Well, it's happening: The United Kingdom has voted to leave the European Union, and British Prime Minister David Cameron has announced his resignation. Roger Cohen isn't pleased: "My nephew wrote on Facebook that he had never been less proud of his country. I feel the same way about the country I grew up in and left." Cohen describes Brexit as "a leap in the dark," but it is not, he concedes, a bolt from the blue: it is the expression of a resentment that has been building up for some time:

This resentment has its roots in many things but may be summed up as a revolt against global capitalism. To heck with the experts and political correctness was the predominant mood in the end. A majority of Britons had no time for the politicians that brought the world a disastrous war in Iraq, the 2008 financial meltdown, European austerity, stagnant working-class wages, high immigration and tax havens for the super-rich.

Christopher Caldwell of the Weekly Standard takes a much more sanguine view: this was, he insists, about democracy—and about the refusal of ordinary Brits to be cowed by elites in London and Brussels. It will be a costly refusal, he acknowledges, but that does not make it a bad one:

Britain is, as David Cameron said in his resignation statement, a "special country." Its citizens are going to pay a price for flouting markets and European bureaucracies. They have gambled that what they now recover—control of their own laws—makes that price worth paying. Look at their history. They are probably right.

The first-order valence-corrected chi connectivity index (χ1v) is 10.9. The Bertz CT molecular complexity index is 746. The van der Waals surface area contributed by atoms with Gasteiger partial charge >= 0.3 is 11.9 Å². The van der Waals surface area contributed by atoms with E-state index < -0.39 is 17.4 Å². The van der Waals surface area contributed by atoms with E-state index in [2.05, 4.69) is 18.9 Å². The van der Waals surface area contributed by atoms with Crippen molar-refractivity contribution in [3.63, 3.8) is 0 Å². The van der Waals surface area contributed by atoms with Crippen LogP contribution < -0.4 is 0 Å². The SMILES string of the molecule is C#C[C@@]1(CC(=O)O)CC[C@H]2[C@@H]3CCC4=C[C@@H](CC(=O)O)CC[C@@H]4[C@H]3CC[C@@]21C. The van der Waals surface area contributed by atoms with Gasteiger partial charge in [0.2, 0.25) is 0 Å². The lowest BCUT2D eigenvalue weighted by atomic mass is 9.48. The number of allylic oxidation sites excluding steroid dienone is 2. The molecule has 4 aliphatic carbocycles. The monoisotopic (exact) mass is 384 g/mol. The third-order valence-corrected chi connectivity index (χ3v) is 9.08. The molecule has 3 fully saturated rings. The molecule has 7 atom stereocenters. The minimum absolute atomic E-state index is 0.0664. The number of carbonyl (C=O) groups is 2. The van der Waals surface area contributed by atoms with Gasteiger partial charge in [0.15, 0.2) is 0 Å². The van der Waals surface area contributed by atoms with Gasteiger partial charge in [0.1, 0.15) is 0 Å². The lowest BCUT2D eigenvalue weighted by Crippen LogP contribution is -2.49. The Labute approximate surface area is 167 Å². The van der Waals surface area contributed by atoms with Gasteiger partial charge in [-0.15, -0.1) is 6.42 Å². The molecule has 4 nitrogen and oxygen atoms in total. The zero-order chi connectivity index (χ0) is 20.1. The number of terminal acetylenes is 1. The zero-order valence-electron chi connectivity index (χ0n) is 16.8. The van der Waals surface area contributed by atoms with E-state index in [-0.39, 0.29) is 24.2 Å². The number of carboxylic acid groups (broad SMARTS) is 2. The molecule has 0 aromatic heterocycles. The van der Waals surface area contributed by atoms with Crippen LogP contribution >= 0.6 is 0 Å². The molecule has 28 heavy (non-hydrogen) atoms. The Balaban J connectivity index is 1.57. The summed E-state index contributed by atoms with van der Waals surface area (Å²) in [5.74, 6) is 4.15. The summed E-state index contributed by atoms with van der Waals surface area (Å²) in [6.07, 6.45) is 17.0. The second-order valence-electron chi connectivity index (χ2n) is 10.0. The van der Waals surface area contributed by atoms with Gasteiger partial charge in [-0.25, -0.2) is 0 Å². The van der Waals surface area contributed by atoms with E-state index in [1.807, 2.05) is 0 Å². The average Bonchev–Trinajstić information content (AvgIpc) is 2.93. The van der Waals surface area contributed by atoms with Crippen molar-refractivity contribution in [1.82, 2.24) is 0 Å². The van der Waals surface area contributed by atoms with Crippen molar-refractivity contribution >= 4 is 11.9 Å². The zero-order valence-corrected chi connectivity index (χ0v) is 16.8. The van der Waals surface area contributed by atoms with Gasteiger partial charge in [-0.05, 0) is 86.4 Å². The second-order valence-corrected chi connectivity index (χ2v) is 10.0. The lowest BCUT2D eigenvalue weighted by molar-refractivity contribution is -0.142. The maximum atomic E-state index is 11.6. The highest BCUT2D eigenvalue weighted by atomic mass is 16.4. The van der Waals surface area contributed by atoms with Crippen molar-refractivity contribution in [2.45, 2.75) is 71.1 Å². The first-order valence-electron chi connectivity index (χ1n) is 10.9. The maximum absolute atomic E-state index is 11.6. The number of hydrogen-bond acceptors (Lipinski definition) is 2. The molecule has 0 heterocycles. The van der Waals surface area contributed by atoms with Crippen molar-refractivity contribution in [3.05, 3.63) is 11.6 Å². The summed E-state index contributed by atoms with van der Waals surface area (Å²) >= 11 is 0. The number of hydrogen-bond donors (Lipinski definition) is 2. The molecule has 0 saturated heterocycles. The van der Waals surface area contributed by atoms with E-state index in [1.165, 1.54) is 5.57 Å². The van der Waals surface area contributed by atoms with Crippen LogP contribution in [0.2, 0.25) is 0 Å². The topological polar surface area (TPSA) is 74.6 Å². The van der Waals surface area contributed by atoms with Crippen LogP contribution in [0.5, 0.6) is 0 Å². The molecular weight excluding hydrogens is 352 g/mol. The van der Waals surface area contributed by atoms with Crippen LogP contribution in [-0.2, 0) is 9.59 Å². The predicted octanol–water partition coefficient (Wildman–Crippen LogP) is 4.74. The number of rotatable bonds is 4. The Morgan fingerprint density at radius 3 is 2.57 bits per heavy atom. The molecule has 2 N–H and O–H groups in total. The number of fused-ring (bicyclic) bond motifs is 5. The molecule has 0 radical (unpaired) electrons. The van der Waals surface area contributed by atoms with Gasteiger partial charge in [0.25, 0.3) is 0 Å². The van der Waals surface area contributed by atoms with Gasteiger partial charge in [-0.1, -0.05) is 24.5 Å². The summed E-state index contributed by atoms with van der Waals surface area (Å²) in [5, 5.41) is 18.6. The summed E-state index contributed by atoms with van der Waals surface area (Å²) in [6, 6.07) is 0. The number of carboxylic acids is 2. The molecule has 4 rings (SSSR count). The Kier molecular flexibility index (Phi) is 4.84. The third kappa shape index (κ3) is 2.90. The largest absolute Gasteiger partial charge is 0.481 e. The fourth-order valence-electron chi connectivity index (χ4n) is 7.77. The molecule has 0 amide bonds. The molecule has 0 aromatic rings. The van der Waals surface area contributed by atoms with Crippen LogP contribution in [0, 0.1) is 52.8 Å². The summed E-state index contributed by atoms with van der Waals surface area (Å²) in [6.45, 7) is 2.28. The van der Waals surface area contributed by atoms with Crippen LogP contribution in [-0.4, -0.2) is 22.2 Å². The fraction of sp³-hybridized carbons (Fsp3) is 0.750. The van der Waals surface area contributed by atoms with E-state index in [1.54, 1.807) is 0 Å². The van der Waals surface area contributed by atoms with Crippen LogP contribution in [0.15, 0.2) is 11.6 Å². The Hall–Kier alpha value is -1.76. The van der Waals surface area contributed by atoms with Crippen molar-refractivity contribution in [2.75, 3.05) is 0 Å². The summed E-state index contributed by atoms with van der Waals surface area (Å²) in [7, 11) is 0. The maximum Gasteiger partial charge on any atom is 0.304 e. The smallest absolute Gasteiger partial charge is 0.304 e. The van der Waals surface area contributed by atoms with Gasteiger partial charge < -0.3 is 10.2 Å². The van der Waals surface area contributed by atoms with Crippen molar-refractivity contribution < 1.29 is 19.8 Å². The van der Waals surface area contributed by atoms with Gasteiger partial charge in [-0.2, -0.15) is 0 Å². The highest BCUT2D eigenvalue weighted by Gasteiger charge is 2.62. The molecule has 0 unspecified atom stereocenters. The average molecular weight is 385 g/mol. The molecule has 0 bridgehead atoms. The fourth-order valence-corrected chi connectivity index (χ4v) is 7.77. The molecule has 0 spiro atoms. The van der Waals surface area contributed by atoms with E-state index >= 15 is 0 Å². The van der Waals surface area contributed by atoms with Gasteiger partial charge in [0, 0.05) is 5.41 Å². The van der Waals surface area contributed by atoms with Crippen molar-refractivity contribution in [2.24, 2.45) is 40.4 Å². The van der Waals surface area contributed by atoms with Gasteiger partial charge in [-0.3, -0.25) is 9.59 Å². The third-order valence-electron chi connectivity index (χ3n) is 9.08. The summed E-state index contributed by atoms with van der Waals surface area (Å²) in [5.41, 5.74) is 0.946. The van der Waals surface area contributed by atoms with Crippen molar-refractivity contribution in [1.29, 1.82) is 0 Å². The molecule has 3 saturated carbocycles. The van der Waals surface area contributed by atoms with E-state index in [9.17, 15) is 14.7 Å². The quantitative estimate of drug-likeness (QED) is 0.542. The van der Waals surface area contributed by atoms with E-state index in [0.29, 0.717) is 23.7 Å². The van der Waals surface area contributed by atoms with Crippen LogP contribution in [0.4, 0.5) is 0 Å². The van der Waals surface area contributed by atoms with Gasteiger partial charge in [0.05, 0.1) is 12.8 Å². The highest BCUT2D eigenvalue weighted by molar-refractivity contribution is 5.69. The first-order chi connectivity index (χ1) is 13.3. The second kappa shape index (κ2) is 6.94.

The British economist Simon Wren-Lewis disagrees. He regards the outcome of the referendum as a product of fear and irrationality, and blames the British press for having given the Brexiteers a free pass:

The tabloid press has groomed its readers for Brexit. If any good is to come out of this, it will involve defeating most of the tabloid press, and then forever reducing their influence.[...]

There is also a very big warning here for the US. Clinton may be ahead now, but do not underestimate the power of the media (which is still giving Trump much more coverage) to turn that around.

(As Caldwell points out, one of those grubby tabloids, the Mail on Sunday, said in an editorial exactly what Wren-Lewis wanted the press to say: "The great chorus of economists, businessmen, educators, historians, scientists and others who have urged that we remain in the EU cannot simply be brushed off as if their opinions are so much babble." One lesson to be drawn from the referendum: be careful with those cannot's.)

Finally, Owen Jones, a British journalist on the left who opposed Brexit, writes in the Guardian that his fellow Remainers should avoid demonizing, or condescending to, those who voted to leave the E.U.

Many of the nearly half of the British people who voted remain now feel scared and angry, ready to lash out at their fellow citizens. But this will make things worse. Many of the leavers already felt marginalised, ignored and hated. The contempt—and sometimes snobbery—now being shown about leavers on social media was already felt by these communities, and contributed to this verdict. Millions of Britons feel that a metropolitan elite rules the roost which not only doesn’t understand their values and lives, but actively hates them. If Britain is to have a future, this escalating culture war has to be stopped. The people of Britain have spoken. That is democracy, and we now have to make the country’s verdict work.

If the left has a future in Britain, it must confront its own cultural and political disconnect with the lives and communities of working-class people. It must prepare for how it responds to a renewed offensive by an ascendant Tory right. On the continent, movements championing a more democratic and just Europe are more important than ever. None of this is easy—but it is necessary. Grieve now if you must, but prepare for the great challenges ahead.

Matthew Boudway is senior editor of Commonweal.

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